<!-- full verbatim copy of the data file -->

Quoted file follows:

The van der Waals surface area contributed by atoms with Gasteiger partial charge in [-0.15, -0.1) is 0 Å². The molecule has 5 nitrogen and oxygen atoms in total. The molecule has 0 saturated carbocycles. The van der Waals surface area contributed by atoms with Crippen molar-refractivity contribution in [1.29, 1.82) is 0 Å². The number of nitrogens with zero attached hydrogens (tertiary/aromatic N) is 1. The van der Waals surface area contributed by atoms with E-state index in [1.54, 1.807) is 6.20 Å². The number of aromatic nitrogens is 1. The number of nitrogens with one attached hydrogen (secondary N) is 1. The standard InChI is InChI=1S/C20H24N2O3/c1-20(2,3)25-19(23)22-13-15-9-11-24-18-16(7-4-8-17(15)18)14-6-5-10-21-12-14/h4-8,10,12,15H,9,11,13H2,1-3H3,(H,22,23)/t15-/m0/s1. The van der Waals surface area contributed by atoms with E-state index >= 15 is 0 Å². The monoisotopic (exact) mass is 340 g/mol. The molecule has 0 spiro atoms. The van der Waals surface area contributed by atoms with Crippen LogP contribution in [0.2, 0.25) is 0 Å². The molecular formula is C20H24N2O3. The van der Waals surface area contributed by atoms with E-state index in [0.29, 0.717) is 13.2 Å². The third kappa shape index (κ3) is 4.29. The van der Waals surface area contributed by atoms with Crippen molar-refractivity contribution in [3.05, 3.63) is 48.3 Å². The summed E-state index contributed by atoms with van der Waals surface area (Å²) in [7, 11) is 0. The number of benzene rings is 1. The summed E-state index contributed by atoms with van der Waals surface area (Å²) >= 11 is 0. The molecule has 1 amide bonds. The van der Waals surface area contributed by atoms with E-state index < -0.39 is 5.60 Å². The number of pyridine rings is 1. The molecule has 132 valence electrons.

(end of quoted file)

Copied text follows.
The van der Waals surface area contributed by atoms with Gasteiger partial charge in [-0.15, -0.1) is 0 Å². The molecule has 5 nitrogen and oxygen atoms in total. The molecule has 0 saturated carbocycles. The van der Waals surface area contributed by atoms with Crippen molar-refractivity contribution in [1.29, 1.82) is 0 Å². The number of nitrogens with zero attached hydrogens (tertiary/aromatic N) is 1. The van der Waals surface area contributed by atoms with E-state index in [1.54, 1.807) is 6.20 Å². The number of aromatic nitrogens is 1. The number of nitrogens with one attached hydrogen (secondary N) is 1. The standard InChI is InChI=1S/C20H24N2O3/c1-20(2,3)25-19(23)22-13-15-9-11-24-18-16(7-4-8-17(15)18)14-6-5-10-21-12-14/h4-8,10,12,15H,9,11,13H2,1-3H3,(H,22,23)/t15-/m0/s1. The van der Waals surface area contributed by atoms with E-state index >= 15 is 0 Å². The monoisotopic (exact) mass is 340 g/mol. The molecule has 0 spiro atoms. The van der Waals surface area contributed by atoms with Crippen LogP contribution in [0.2, 0.25) is 0 Å². The molecular formula is C20H24N2O3. The van der Waals surface area contributed by atoms with E-state index in [0.29, 0.717) is 13.2 Å². The third kappa shape index (κ3) is 4.29. The van der Waals surface area contributed by atoms with Crippen molar-refractivity contribution in [3.05, 3.63) is 48.3 Å². The summed E-state index contributed by atoms with van der Waals surface area (Å²) in [7, 11) is 0. The number of benzene rings is 1. The summed E-state index contributed by atoms with van der Waals surface area (Å²) >= 11 is 0. The molecule has 1 amide bonds. The van der Waals surface area contributed by atoms with E-state index < -0.39 is 5.60 Å². The number of pyridine rings is 1. The molecule has 132 valence electrons.